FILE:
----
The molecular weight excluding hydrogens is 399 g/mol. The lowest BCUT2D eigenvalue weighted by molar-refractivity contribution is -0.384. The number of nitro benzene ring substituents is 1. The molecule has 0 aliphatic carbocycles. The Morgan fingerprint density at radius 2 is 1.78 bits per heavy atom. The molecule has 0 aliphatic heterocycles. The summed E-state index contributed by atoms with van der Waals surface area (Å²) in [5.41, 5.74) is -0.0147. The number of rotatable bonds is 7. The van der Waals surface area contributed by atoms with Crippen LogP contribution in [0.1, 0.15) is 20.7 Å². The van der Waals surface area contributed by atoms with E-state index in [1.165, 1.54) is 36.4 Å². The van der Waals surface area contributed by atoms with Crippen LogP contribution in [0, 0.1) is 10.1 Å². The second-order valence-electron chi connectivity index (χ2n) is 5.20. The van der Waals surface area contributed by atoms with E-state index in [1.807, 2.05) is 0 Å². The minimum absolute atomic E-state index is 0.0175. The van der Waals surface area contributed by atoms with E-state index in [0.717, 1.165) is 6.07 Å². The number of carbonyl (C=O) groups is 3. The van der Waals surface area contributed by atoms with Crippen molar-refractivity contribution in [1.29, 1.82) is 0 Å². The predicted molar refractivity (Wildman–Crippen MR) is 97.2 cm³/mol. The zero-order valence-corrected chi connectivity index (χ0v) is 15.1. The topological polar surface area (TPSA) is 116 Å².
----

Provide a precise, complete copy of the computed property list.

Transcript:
The molecular weight excluding hydrogens is 399 g/mol. The lowest BCUT2D eigenvalue weighted by molar-refractivity contribution is -0.384. The number of nitro benzene ring substituents is 1. The molecule has 0 aliphatic carbocycles. The Morgan fingerprint density at radius 2 is 1.78 bits per heavy atom. The molecule has 0 aliphatic heterocycles. The summed E-state index contributed by atoms with van der Waals surface area (Å²) in [5.41, 5.74) is -0.0147. The number of rotatable bonds is 7. The van der Waals surface area contributed by atoms with Crippen LogP contribution in [0.1, 0.15) is 20.7 Å². The van der Waals surface area contributed by atoms with E-state index in [1.165, 1.54) is 36.4 Å². The van der Waals surface area contributed by atoms with Crippen LogP contribution in [0, 0.1) is 10.1 Å². The second-order valence-electron chi connectivity index (χ2n) is 5.20. The van der Waals surface area contributed by atoms with E-state index in [1.807, 2.05) is 0 Å². The minimum absolute atomic E-state index is 0.0175. The van der Waals surface area contributed by atoms with E-state index in [0.717, 1.165) is 6.07 Å². The number of carbonyl (C=O) groups is 3. The van der Waals surface area contributed by atoms with Crippen molar-refractivity contribution in [1.29, 1.82) is 0 Å². The predicted molar refractivity (Wildman–Crippen MR) is 97.2 cm³/mol. The zero-order valence-corrected chi connectivity index (χ0v) is 15.1. The topological polar surface area (TPSA) is 116 Å².